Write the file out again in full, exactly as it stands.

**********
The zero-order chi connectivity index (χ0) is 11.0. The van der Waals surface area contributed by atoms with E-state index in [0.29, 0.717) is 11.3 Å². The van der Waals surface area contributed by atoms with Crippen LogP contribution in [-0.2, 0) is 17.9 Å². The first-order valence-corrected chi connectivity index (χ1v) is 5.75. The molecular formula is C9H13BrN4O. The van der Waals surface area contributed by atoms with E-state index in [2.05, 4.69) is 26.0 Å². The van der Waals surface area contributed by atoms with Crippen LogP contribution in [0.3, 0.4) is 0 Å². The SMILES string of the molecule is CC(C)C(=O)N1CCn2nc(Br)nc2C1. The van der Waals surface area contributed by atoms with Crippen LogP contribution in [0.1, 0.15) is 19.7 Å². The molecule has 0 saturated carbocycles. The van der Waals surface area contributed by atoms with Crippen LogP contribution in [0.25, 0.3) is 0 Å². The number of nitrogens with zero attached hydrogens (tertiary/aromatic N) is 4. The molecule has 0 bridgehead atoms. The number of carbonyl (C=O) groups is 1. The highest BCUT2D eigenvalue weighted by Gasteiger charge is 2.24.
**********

The zero-order chi connectivity index (χ0) is 11.0. The van der Waals surface area contributed by atoms with E-state index in [0.29, 0.717) is 11.3 Å². The van der Waals surface area contributed by atoms with Crippen LogP contribution in [-0.2, 0) is 17.9 Å². The first-order valence-corrected chi connectivity index (χ1v) is 5.75. The molecular formula is C9H13BrN4O. The van der Waals surface area contributed by atoms with E-state index in [2.05, 4.69) is 26.0 Å². The van der Waals surface area contributed by atoms with Crippen LogP contribution in [0.3, 0.4) is 0 Å². The SMILES string of the molecule is CC(C)C(=O)N1CCn2nc(Br)nc2C1. The van der Waals surface area contributed by atoms with Crippen LogP contribution in [0.1, 0.15) is 19.7 Å². The molecule has 0 saturated carbocycles. The van der Waals surface area contributed by atoms with Crippen LogP contribution in [0.25, 0.3) is 0 Å². The number of nitrogens with zero attached hydrogens (tertiary/aromatic N) is 4. The molecule has 0 bridgehead atoms. The number of carbonyl (C=O) groups is 1. The highest BCUT2D eigenvalue weighted by Gasteiger charge is 2.24.